Can Abercrombie Administration impose Billions in Carbon Fees without Legislative Vote?
Hawaii Marine Artillery keeps watch in Helmand Province
Car Bomb: Maui Soldier tells Story of Survival
Military Spending: In pursuit of Ideology, Hirono Votes Against 18% of Hawaii Economy
Mostly, Hanabusa and Hirono voted the same way. Out of 691 votes, there were 87 times — or 13 percent — that they did not….
About one-third of the time that Hanabusa and Hirono voted differently, it was because one of them didn't vote at all. Of the 691 roll call votes, Hanabusa abstained from six votes, while Hirono abstained 23 times….
Hawaii's congresswomen had consistently different approaches to defense appropriations. Hirono voted against the passage of three extensive defense appropriations bills, while Hanabusa voted for them….
All three passed, and Hanabusa was usually among a minority of Democrats voting in support of these bills. …
Hanabusa said her belief in the importance of the military's role in Hawaii came before her concerns about the United States' path forward in Afghanistan, for example….
Hirono cites her concern over foreign policy in the Middle East as the reason she repeatedly voted against defense appropriations bills. (Like most Progressive Caucus Members, Hirono wants a quick US surrender in Iraq and Afghanistan)
"If I wanted to express a concern about the fact that we were not winding down and bringing our troops home from Afghanistan quickly enough, I would express my sentiments through my votes on those bills," Hirono told Civil Beat. "I can tell you one thing: I'm very aware of how important military activity is in Hawaii. If ever there was a bill that made huge, huge cuts... I certainly would not be supporting such a bill." (uh-huh, that’s nice….)
Related: RAND: Military is 18% of Hawaii’s Economy (Full Text)
read … When Hawaii's U.S. Reps Don't Vote the Same Way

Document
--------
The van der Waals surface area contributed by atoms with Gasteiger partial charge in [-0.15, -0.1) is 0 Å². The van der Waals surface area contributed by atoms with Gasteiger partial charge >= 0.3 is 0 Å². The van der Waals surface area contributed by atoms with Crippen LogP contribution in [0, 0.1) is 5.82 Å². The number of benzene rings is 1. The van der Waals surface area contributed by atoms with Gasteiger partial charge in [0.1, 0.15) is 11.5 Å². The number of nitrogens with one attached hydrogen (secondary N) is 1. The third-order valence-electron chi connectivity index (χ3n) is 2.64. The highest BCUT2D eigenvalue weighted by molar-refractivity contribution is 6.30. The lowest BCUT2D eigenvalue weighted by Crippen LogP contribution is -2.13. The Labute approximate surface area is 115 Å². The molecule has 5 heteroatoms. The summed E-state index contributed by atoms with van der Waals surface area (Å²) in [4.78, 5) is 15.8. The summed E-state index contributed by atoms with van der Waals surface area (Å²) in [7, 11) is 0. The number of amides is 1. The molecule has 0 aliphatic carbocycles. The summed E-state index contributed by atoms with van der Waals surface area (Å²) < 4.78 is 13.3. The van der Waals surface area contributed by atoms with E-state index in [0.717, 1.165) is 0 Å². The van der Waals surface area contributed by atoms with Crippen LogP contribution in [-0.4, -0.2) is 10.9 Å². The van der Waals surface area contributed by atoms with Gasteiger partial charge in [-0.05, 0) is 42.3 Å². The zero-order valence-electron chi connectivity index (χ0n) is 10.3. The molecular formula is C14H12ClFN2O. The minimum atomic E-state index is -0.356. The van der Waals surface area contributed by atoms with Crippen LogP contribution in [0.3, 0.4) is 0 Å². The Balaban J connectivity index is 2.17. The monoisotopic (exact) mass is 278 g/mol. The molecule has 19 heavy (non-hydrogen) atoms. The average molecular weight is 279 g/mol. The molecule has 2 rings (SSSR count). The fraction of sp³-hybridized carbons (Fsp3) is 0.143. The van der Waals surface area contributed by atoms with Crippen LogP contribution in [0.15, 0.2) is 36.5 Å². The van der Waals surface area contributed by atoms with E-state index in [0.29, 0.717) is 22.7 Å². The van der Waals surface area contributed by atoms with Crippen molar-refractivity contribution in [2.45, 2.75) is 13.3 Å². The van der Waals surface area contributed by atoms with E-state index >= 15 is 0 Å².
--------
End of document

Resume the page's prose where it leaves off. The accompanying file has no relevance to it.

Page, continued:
Gingrich addresses TEA Party of Maui
Presidential candidate Newt Gingrich spoke about his core values to about 150 applauding TEA Party of Maui members Saturday during a brief campaign tour of Hawaii.
Local TEA Party President John Kerr said he and a number of his colleagues were impressed with Gingrich's hourlong speech, which emphasized many of their own core values, including less but more-open government, a balanced budget amendment, developing fossil fuel sources in America - and no new taxes.
Gingrich didn't appear to be running against any GOP foe for the Republican nomination, which is more than a year away, but instead concentrated on Barack Obama in the president's home state.
"The current president is the best food stamp president in American history," Gingrich said to the packed room in the back of the modest church. "I would like to be the best paycheck president in U.S. history."
read … Gingrich: Obama divided U.S.
Hawaii Patriots: Massive Turn Out Supports Family of Fallen U.S Marine Christopher Camero
With the Annunciation Church bell ringing and with the assembled congregation and the chorus singing The Battle Hymn of the Republic, Chris’s body was loaded into the hearse. Then began the slow, police-led cavalcade procession that included dozens of Patriot Guard Riders on Harley Davidson motorcycles, immediate family members and dozens of other vehicles with his family and friends. The procession would stretch for miles.
read … Chris Camero
Lifelong Criminal Lectures Kauai Police Commission on Sovereignty
a sovereignty group on Kaua‘i remains concerned that local law enforcement needs more awareness to avoid interfering with individuals exercising those rights.
Prime Minister Henry Noa (long felony record) and Kekane Pa of the “Reinstated Hawaiian Government” delivered that message to the county Police Commission at its July 22 meeting.
“It is their responsibility and they should go find out, whereas we are doing exactly what we have a right to do — that is reclaiming our sovereign national right within the application of perfect rights,” Noa said.
Background: Maui County Council joining “Reinstated Hawaiian Kingdom?”
Read … Sovereignty group works to reclaim rights
EUTF Audit: Another Deficit Year for Hawaii's Public Employee Health Insurance Fund